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View Full Version : Rest Max effort vs Metabolic


Mike ODonnell
03-16-2007, 09:34 PM
Ok...say you are looking to improve the overall speed and ability of an athlete (increase VO2 max, explosiveness, etc...). Using the 2 protocols listed below....which one in your opinion would yield optimal results and why? (Just assuming these training only...all other variables outside are the same)

1) Workouts that are max effort and recovery....for example
- 400 meter sprint....rest 3 minutes....repeat 3-4x at max effort each time

2) Continuous Metabolic version
- 400 meter sprint....do 15 burpees, 15 squat, 15 pushups, 15 situps.....repeat 2 more times....no rests.

Just various examples....but is a max effort going to increase VO2 max or does the continuous aerobic pathway conditioning increase conditioning better? Is metabolic really going to increase speed when lack of glycolitic pathway is utilized compared to max effort under 2min and full recovery?

Let the games begin.....

Steve Shafley
03-17-2007, 05:36 AM
Good question.

The answer depends entirely on the sport of the athlete and what qualities they are called upon to demonstrate during competition.

Example:

I'd lean towards the second type of protocol when upping the conditioning of a field based athlete, such as rugby, soccer and lacrosse, because there is a significantly greater need for conditioning than in, say, American football.

For a 1 limit attempt athlete, i.e. sprinter, or if I were interested in increasing linear speed, the first protocol would probably serve the athlete better.

Larry Lindenman
03-17-2007, 06:19 AM
Yeah, what Steve said. For just GPP I would go protocol 2. For any activity with incomplete rest...protocol 2 (pretty much any sport out there). To improve the 40 yard dash of an aspiring college athlete 1, track events 1, as a three week block of training to jack up my linear speed 1. Lack of complete recovery in protocol 2, trains for...lack of complete recovery, which is the milestone of most field/court type of sports. Race sports (swimming, running, biking) allow for complete rest prior to the next event. There is an analogy to someone using the Olympic lifts for general training and an actual Olympic Lifter training for an event.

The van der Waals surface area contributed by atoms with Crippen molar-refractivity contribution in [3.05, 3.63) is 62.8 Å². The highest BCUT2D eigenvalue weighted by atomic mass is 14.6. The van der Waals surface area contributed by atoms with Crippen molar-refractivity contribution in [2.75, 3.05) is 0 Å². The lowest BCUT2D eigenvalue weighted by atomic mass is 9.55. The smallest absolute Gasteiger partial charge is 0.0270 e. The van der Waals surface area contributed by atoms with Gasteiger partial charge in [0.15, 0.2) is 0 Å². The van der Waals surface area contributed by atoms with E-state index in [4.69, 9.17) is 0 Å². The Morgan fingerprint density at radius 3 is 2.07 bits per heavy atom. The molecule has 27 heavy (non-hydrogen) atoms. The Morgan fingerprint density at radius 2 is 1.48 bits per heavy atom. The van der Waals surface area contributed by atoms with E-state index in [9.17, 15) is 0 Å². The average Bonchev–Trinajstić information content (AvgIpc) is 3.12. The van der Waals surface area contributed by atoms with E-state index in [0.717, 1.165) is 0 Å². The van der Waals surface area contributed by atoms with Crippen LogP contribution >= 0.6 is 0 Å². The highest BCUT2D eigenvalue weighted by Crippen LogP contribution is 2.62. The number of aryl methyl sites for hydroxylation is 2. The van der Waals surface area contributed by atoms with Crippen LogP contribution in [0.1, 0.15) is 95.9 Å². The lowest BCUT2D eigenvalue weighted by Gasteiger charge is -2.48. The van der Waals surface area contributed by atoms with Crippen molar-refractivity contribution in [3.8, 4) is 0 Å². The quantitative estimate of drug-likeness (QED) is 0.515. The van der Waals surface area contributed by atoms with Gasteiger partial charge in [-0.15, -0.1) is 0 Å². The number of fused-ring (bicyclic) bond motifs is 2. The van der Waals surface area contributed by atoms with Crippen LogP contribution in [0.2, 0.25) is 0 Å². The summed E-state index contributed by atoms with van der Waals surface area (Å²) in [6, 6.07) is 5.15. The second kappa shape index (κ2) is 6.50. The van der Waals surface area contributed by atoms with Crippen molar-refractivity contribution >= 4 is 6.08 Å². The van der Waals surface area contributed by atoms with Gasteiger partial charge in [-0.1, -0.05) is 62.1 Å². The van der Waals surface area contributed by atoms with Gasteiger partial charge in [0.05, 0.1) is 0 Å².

Mike ODonnell
03-17-2007, 08:17 AM
Ok now taking the side of Option #1....Wouldn't Max effort rounds be more advantageous for the following:

- Option #2 is a continuous effort for say 20 min
- Option #1 is a all out effort interval training for 3-4min with 2-3min recovery (so not really training speed at 100meters or 20sec sprints)
- Option #2 has you going at perhaps a slower pace than you would apply in your sport therefore adapting more to the slower twitch muscle fibers
- Option #1 allows you to go more at a "race" pace...or above to increase conditioning
- Option #1 has more stimulus to increase more mitochondria output and VO2 max
- Option #2 is aerobic where as Option #1 has you on the anaerobic threshold while still in the glycolitic pathway

etc....essential does Option #2 have the same level of benefits of say jogging at some point? Also for Option #1 to be the most effective for both increased game speed and conditioning...how long does it need to be and how short do the rest periods need to be? Ex....3 min workout with 2 min rests.....1min workout with 1 min rests.....4 min workout with 1 min rests.....I know it may depend on the sport...but which protocol would you think to work better....a longer one like 2-3 minutes....or a tabata style with only 20-30sec work?

You could also argue for general fitness and fat loss which is better....I would still go with Option #1 for the metabolic disruption and recovery demands. Just thinking out loud....

I think I read a long time ago Robb had better client success with taking rounds of effort at 3min, add some rest...and then repeat vs the continuous format....Robb any feedback?

Derek Simonds
03-17-2007, 10:07 AM
Robb wrote about this in the first Performance Menu I read. He was specifically talking about creating a power bias.

My take on it is that I have been using option 1 based on the sport I am currently doing BJJ. We grapple in class for 8 minute rounds, tournaments are 6 minute rounds. I have been training at the highest intensity I can maintain for 6-8 minutes than taking a 2 minute break.

I looked up a training program my triathlon coach had me on 3 years ago and out of the 8 workouts each week I was doing 3 sessions a week using option 1. I would do several different types of sprints in the pool but one common one was swimming 50 meters on the 1's. You swam as fast as you could for 50 meters than rested until your total time was a minute. I would start out about 45 seconds work and 15 seconds rest. As the workout would progress that would generally change more towards 50 / 10. One workout was a 100 meter ladder where each time you swam the 100 m you had to beat your last time and you had 30 seconds of rest in between. The goal was to swim quicker on the last set than your race pace.

On the bike I would do big ring intervals while in the middle of a training ride. I would switch to the big ring and ride as hard as I could for 3 minutes than recover for 5 minutes. I would do 3 to 5 of these during a 2 hour ride.